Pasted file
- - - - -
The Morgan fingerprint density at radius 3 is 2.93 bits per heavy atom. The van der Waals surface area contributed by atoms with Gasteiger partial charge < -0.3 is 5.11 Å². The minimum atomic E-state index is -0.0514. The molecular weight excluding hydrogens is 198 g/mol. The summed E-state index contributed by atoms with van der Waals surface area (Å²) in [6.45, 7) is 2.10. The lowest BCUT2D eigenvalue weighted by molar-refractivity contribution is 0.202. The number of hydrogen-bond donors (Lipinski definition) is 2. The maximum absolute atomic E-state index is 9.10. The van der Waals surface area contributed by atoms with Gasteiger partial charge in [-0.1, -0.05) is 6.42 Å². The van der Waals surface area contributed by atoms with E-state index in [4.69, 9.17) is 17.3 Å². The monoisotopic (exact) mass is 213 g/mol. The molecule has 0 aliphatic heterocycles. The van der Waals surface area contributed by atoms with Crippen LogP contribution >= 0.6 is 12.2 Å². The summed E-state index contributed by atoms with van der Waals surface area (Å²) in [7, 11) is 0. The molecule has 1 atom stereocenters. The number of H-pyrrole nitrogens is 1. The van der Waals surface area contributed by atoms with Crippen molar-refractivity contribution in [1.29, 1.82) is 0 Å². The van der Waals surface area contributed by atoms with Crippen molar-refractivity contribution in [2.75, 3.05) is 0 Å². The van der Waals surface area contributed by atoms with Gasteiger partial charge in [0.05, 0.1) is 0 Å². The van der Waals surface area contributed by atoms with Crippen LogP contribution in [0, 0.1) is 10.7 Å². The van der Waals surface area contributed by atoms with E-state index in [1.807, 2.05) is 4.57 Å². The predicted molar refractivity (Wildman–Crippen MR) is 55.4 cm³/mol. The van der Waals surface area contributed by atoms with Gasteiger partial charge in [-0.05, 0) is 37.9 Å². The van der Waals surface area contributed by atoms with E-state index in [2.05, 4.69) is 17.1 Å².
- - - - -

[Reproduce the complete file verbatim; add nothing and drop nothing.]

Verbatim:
The Morgan fingerprint density at radius 3 is 2.93 bits per heavy atom. The van der Waals surface area contributed by atoms with Gasteiger partial charge < -0.3 is 5.11 Å². The minimum atomic E-state index is -0.0514. The molecular weight excluding hydrogens is 198 g/mol. The summed E-state index contributed by atoms with van der Waals surface area (Å²) in [6.45, 7) is 2.10. The lowest BCUT2D eigenvalue weighted by molar-refractivity contribution is 0.202. The number of hydrogen-bond donors (Lipinski definition) is 2. The maximum absolute atomic E-state index is 9.10. The van der Waals surface area contributed by atoms with Gasteiger partial charge in [-0.1, -0.05) is 6.42 Å². The van der Waals surface area contributed by atoms with E-state index in [4.69, 9.17) is 17.3 Å². The monoisotopic (exact) mass is 213 g/mol. The molecule has 0 aliphatic heterocycles. The van der Waals surface area contributed by atoms with Crippen LogP contribution >= 0.6 is 12.2 Å². The summed E-state index contributed by atoms with van der Waals surface area (Å²) in [7, 11) is 0. The molecule has 1 atom stereocenters. The number of H-pyrrole nitrogens is 1. The van der Waals surface area contributed by atoms with Crippen molar-refractivity contribution in [1.29, 1.82) is 0 Å². The van der Waals surface area contributed by atoms with Crippen molar-refractivity contribution in [2.75, 3.05) is 0 Å². The van der Waals surface area contributed by atoms with Gasteiger partial charge in [0.05, 0.1) is 0 Å². The van der Waals surface area contributed by atoms with Crippen LogP contribution in [0, 0.1) is 10.7 Å². The van der Waals surface area contributed by atoms with E-state index in [1.807, 2.05) is 4.57 Å². The predicted molar refractivity (Wildman–Crippen MR) is 55.4 cm³/mol. The van der Waals surface area contributed by atoms with Gasteiger partial charge in [-0.05, 0) is 37.9 Å². The van der Waals surface area contributed by atoms with E-state index in [2.05, 4.69) is 17.1 Å².